I wrote a piece for Motherfigure about a thing that is huge in my field and my work right now: the particular advantages of online therapy, or Telehealth, for expecting and new mothers. Motherfigure is a maternal wellness startup that combines curated products with easy-to-access info, tools, provider reviews, and community to help women navigate motherhood. Their online magazine The Mothership offers articles on childbirth, postpartum, nursing, infertility and loss and much more. Packed with both first person accounts and evidence-based information from vetted professionals. Go here to read more about online therapy for new and expecting moms and explore the wealth of resources that Motherfigure offers.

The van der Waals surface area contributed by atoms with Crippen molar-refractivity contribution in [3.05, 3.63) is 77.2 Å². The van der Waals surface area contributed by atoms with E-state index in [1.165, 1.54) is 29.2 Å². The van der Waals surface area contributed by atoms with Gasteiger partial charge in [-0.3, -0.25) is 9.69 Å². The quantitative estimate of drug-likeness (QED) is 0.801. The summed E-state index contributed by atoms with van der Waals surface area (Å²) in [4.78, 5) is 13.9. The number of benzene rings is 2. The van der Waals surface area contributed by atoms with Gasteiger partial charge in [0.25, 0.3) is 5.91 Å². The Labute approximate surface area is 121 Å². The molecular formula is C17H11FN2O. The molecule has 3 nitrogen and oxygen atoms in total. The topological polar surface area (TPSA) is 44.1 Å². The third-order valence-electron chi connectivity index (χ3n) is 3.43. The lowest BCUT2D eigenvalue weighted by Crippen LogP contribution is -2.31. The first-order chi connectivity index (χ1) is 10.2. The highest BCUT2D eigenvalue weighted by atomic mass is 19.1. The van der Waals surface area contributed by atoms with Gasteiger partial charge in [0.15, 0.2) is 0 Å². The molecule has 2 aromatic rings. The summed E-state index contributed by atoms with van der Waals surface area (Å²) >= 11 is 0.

We are all concerned about the coronavirus, and none of us knows exactly what the next months or year hold. If you are a new or expecting mother, especially if you are struggling with any type or level of anxiety, the concern about coronavirus is most definitely not what you need. Because expecting and new mothers are wired to be highly sensitive to any threat to their baby. Caring for an infant is already challenging enough when it comes to illness. Going through the common cold while pregnant or with a little one in the family can be highly stressful, both because babies and pregnant bodies need extra care and because we as parents are most likely already short on the energy that caring for a sick child requires. For first-time mothers, the first round of illness in the family can be incredibly anxiety-inducing. It’s the first time, so how do you know how do understand it all and what to do, how to care for your baby? It can be like fumbling in the dark as you are figuring it out and finding what works for you. For mothers with Perinatal Mood or Anxiety Disorders (PMADs), like Postpartum Depression or Postpartum Anxiety, any kind of illness in the family can exacerbate symptoms and the feeling of overwhelm. And many mothers are either themselves dealing with serious health issues or mothering children who have them.